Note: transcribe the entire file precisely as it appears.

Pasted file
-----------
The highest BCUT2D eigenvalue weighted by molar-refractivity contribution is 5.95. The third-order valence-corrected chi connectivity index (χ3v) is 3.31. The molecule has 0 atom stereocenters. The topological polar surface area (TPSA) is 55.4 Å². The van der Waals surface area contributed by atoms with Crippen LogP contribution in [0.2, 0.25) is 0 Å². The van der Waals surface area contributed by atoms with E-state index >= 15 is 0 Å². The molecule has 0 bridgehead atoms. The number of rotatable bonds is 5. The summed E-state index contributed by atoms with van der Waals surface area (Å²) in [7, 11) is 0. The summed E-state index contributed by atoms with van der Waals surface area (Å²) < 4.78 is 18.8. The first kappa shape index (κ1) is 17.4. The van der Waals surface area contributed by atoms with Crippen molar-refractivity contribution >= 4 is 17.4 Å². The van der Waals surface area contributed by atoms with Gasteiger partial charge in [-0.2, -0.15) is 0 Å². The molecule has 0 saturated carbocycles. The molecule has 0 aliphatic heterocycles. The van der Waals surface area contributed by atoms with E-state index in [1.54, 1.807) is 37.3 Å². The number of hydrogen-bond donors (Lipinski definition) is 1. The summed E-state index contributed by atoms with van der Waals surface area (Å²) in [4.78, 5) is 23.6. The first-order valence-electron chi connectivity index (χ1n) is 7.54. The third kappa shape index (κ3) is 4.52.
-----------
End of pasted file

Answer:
The highest BCUT2D eigenvalue weighted by molar-refractivity contribution is 5.95. The third-order valence-corrected chi connectivity index (χ3v) is 3.31. The molecule has 0 atom stereocenters. The topological polar surface area (TPSA) is 55.4 Å². The van der Waals surface area contributed by atoms with Crippen LogP contribution in [0.2, 0.25) is 0 Å². The van der Waals surface area contributed by atoms with E-state index >= 15 is 0 Å². The molecule has 0 bridgehead atoms. The number of rotatable bonds is 5. The summed E-state index contributed by atoms with van der Waals surface area (Å²) in [7, 11) is 0. The summed E-state index contributed by atoms with van der Waals surface area (Å²) < 4.78 is 18.8. The first kappa shape index (κ1) is 17.4. The van der Waals surface area contributed by atoms with Crippen molar-refractivity contribution >= 4 is 17.4 Å². The van der Waals surface area contributed by atoms with Gasteiger partial charge in [-0.2, -0.15) is 0 Å². The molecule has 0 saturated carbocycles. The molecule has 0 aliphatic heterocycles. The van der Waals surface area contributed by atoms with E-state index in [1.54, 1.807) is 37.3 Å². The number of hydrogen-bond donors (Lipinski definition) is 1. The summed E-state index contributed by atoms with van der Waals surface area (Å²) in [4.78, 5) is 23.6. The first-order valence-electron chi connectivity index (χ1n) is 7.54. The third kappa shape index (κ3) is 4.52.